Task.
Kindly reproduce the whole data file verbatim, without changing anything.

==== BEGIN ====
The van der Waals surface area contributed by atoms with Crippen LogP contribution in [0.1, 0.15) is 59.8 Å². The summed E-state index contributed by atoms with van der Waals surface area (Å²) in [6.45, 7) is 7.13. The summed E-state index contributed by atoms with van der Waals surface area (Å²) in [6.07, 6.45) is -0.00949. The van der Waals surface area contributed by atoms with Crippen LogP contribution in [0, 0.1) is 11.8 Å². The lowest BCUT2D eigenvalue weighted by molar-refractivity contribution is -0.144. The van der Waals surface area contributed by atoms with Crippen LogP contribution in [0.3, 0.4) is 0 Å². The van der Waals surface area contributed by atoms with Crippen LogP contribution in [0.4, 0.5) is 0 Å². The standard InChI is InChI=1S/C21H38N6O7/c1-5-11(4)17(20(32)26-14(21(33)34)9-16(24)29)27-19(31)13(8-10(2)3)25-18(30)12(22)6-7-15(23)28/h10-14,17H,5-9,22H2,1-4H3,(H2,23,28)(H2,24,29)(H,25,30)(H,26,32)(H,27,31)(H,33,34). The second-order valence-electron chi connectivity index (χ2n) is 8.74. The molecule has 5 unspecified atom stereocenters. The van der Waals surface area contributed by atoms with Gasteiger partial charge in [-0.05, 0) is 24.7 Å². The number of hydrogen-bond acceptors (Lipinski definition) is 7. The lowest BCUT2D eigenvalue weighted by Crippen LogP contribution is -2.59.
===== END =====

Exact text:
The van der Waals surface area contributed by atoms with Crippen LogP contribution in [0.1, 0.15) is 59.8 Å². The summed E-state index contributed by atoms with van der Waals surface area (Å²) in [6.45, 7) is 7.13. The summed E-state index contributed by atoms with van der Waals surface area (Å²) in [6.07, 6.45) is -0.00949. The van der Waals surface area contributed by atoms with Crippen LogP contribution in [0, 0.1) is 11.8 Å². The lowest BCUT2D eigenvalue weighted by molar-refractivity contribution is -0.144. The van der Waals surface area contributed by atoms with Crippen LogP contribution in [0.3, 0.4) is 0 Å². The van der Waals surface area contributed by atoms with Crippen LogP contribution in [0.4, 0.5) is 0 Å². The standard InChI is InChI=1S/C21H38N6O7/c1-5-11(4)17(20(32)26-14(21(33)34)9-16(24)29)27-19(31)13(8-10(2)3)25-18(30)12(22)6-7-15(23)28/h10-14,17H,5-9,22H2,1-4H3,(H2,23,28)(H2,24,29)(H,25,30)(H,26,32)(H,27,31)(H,33,34). The second-order valence-electron chi connectivity index (χ2n) is 8.74. The molecule has 5 unspecified atom stereocenters. The van der Waals surface area contributed by atoms with Gasteiger partial charge in [-0.05, 0) is 24.7 Å². The number of hydrogen-bond acceptors (Lipinski definition) is 7. The lowest BCUT2D eigenvalue weighted by Crippen LogP contribution is -2.59.